Having worked as a portrait painter his entire life it is rather curious that it was only late in his career that Dürer began to make portrait engravings, and the present work is his first such effort. He drew the young cardinal in 1518 on the occasion of the Imperial Diet in Augsburg, where Dürer was part of the Nuremberg delegation. He later presented him with two hundred impressions of the engraving and the plate itself, for which he received 200 gold guilders and some cloth in payment. Judging by the quality of this impression, the present example is quite likely to have come from the original edition Dürer printed for the cardinal by Dürer himself.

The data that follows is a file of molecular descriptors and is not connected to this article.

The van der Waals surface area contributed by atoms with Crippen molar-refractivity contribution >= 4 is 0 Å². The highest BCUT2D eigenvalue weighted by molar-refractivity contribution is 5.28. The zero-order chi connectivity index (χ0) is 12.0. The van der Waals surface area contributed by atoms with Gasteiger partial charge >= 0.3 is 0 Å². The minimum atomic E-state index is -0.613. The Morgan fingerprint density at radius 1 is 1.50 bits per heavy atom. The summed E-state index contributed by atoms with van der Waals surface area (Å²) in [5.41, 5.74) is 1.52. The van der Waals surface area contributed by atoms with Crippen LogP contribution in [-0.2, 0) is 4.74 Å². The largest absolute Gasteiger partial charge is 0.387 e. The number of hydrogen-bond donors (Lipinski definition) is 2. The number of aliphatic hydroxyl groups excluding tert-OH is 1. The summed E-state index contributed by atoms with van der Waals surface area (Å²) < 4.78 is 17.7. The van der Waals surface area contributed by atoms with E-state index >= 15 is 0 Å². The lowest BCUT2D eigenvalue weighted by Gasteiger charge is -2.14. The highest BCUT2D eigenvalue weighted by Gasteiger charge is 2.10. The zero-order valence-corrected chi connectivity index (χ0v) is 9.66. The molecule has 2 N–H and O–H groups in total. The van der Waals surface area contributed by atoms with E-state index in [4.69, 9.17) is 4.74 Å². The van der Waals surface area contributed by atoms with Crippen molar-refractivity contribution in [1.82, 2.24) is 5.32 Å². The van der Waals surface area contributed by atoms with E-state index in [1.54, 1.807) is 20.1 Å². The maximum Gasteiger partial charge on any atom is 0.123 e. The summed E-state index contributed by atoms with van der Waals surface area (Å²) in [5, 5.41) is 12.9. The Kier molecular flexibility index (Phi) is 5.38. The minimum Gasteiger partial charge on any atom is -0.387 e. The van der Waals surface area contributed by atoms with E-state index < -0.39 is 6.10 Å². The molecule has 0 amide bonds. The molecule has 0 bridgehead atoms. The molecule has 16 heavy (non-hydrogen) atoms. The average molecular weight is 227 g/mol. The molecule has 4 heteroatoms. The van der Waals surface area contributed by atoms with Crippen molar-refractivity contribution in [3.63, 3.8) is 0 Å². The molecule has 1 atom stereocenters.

Dürer's acquaintance with the cardinal proved useful only a year later when, following the Coronation of Charles V, the cardinal, in his role as the chancellor of the Empire, approved the renewal of Dürer's Imperial pension. The lower inscription reads: This is how he had his eyes, cheeks and mouth in the 29th year of his life 1519. This quotation from Virgil rather unflatteringly draws attention to his somewhat fleshy features.